3. Start assuming the best in each other again
We all have to acknowledge and appreciate that everyone is on their own political journey. We should assume the best of each other, instead of the worst as has become customary in this last year. Accept that people who voted Owen Smith did so for valid reasons. Accept that people who joined Momentum did so purely out of optimism and hope unless you have any valid reason to think otherwise.
Just to set out my stall: I voted against Corbyn twice. Campaigned against him the second time. I missed most of the first year of Corbynism because I lived abroad. The party I left behind in 2015 was a place where I had made many friends over many years, had incredible experiences and learned perhaps more than I did at university (arts degrees, lol). The party I came back to in 2016 seemed to deliver little but unnecessary judgements and animosity, which ultimately made me quite deeply unhappy.
At the first event I returned to, someone drunkenly (but quite seriously) called me a c-word because I’d expressed my admiration for Ed Balls (and boy, do I admire Ed Balls). At first I laughed it off, but this kind of stupendously overblown level factional arguing only seemed to snowball from those days onward. My part in the Owen Smith campaign was, as much as anything else, an attempt to claim back the party that had once been such a friendly place. But ultimately, it was largely circumstantial that I’d ended up on this ‘side.’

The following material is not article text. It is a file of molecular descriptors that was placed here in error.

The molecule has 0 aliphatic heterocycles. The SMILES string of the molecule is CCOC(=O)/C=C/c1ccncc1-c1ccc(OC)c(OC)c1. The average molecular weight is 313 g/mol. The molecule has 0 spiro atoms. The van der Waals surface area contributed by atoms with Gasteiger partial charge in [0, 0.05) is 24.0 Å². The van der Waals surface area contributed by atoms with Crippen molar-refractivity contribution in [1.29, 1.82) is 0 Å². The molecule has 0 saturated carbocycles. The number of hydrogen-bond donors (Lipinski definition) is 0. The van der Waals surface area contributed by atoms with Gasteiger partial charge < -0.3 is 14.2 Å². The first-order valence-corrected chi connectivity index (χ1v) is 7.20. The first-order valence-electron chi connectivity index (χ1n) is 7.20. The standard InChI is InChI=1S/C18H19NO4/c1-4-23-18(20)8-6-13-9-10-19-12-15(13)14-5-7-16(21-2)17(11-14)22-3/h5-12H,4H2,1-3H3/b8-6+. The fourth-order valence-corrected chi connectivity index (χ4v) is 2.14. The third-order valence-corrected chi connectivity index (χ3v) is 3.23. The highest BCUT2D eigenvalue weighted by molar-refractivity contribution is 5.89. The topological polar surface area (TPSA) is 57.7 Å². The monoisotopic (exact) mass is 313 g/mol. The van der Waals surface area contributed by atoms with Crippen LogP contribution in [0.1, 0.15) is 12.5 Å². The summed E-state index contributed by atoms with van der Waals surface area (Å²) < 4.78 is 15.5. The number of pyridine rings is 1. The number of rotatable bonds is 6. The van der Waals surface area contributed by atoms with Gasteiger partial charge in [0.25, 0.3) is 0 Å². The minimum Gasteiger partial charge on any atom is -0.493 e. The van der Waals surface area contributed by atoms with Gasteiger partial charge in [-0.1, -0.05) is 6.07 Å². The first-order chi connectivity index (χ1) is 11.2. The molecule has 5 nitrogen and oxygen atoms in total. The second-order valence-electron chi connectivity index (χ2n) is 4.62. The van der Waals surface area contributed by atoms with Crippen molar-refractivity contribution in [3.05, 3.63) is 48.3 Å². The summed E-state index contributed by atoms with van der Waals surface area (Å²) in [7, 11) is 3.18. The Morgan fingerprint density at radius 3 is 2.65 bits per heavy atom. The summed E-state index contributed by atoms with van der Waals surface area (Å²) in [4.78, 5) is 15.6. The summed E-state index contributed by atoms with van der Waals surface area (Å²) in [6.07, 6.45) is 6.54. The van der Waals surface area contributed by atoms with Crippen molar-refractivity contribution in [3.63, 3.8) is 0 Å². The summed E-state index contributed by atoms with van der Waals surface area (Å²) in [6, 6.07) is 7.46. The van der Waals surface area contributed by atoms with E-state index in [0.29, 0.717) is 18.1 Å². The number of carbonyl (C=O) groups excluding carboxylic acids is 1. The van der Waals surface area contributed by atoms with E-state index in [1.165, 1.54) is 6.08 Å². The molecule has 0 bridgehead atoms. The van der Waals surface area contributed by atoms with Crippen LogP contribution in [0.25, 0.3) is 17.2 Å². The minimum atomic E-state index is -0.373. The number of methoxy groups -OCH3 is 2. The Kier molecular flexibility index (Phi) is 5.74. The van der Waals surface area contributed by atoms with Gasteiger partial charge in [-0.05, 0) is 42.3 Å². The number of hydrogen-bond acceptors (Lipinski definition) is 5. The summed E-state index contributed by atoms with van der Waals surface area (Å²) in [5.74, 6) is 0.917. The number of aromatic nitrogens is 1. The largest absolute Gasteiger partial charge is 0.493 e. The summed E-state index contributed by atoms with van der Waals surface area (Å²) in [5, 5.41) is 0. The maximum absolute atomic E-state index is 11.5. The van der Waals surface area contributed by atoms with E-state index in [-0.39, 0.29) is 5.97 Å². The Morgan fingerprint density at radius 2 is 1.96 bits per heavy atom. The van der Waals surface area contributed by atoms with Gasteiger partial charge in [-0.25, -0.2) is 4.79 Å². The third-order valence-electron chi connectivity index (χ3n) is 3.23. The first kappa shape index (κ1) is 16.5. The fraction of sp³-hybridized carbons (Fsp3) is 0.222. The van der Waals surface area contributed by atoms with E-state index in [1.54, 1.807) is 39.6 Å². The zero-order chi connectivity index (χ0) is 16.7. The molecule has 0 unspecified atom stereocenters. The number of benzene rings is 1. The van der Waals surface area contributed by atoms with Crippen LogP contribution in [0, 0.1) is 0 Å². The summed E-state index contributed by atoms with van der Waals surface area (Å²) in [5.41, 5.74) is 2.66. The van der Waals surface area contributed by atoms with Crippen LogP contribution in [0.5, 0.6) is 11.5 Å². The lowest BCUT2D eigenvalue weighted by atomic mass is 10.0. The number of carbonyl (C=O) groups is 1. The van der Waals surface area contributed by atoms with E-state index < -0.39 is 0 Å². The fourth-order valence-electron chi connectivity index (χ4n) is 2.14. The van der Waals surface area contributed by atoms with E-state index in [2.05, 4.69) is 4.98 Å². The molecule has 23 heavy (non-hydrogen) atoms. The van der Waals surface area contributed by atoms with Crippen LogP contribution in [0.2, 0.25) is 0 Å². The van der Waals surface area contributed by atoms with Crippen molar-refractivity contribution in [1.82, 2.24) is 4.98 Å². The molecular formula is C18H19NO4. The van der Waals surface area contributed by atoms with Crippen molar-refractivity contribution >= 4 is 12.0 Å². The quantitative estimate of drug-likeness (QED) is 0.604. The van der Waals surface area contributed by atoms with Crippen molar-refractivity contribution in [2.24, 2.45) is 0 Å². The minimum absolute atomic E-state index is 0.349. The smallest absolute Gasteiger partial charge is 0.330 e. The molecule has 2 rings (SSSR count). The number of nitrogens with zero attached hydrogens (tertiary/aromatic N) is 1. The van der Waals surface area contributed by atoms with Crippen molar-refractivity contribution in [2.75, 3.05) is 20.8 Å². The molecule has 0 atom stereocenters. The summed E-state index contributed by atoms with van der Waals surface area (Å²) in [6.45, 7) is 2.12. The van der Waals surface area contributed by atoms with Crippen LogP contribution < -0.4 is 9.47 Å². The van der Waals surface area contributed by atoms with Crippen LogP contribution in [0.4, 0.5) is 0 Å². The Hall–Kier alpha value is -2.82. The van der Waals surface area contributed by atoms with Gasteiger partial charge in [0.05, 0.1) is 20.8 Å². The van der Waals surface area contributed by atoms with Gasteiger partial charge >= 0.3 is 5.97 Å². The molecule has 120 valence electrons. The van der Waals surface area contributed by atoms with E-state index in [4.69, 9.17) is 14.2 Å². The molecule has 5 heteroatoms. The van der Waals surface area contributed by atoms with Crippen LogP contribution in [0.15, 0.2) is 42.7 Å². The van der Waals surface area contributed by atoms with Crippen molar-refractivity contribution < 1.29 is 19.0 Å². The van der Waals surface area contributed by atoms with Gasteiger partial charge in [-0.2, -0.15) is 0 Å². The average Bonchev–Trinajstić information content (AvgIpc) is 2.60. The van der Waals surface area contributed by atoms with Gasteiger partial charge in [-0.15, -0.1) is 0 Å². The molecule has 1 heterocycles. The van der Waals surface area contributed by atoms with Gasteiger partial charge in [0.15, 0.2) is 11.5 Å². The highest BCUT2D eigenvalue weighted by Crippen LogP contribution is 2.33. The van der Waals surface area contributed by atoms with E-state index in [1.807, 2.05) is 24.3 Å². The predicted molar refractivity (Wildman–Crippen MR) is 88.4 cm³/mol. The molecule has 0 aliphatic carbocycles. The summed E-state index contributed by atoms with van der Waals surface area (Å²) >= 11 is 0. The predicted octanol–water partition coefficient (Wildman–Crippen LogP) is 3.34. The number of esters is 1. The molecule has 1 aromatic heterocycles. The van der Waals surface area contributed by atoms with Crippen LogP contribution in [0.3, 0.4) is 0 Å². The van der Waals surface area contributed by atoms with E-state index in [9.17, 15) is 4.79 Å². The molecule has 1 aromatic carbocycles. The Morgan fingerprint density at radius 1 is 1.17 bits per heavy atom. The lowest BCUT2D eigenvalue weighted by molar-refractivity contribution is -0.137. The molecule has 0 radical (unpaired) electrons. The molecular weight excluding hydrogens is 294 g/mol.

If I was 19 when Jeremy Corbyn became the leader and not 23, I might well have voted for him. I might well have stuck with him throughout. I might well too have thought that the anti-Semitism crisis was ‘manufactured by the MSM and Blairites.’ I might well have regarded all those MPs who have done such fundamental and transformative work over the years as ‘traitors.’ Had circumstances been different I could very well have been a Trotskyist, hard left, entryist, cult-worshipping dogmatist with no common sense.
But I wasn’t 19, I was 23. I’d worked with Holocaust survivors for a year of my life. I’d delivered workshops on racism and anti-Semitism across the country and had a sense of how to identify it. I’d completed my degree in economic history, and developed scepticism towards grand, ideological solutions to human economic problems. I’d lived through the Ed Miliband defeat and seen how brutally effective a cynical Tory character assassination could be. Everyone is on a different journey and draws upon entirely unique experiences. Mine meant that I played the role of Tory-lite Blairite war-mongering neoliberal capitalist wrecker instead. With the blood of Iraqi children on my hands. Even if I was 10 at the time, and have never remotely supported it.
So that’s factionalism. It’s a funny thing, and I hope one day very soon we’ll look back, with a Labour Prime Minister, and laugh at how adolescent it all was. Like how I now look back at my lip piercing. More than that though, factionalism is incredibly boring. If you feel the same, if you too have already lost far more energy to it than you had ever wanted to, then declare yourself an anti-factionalist today.
Oh, and for closure’s sake: nobody is a c-word for thinking that Ed Balls is great.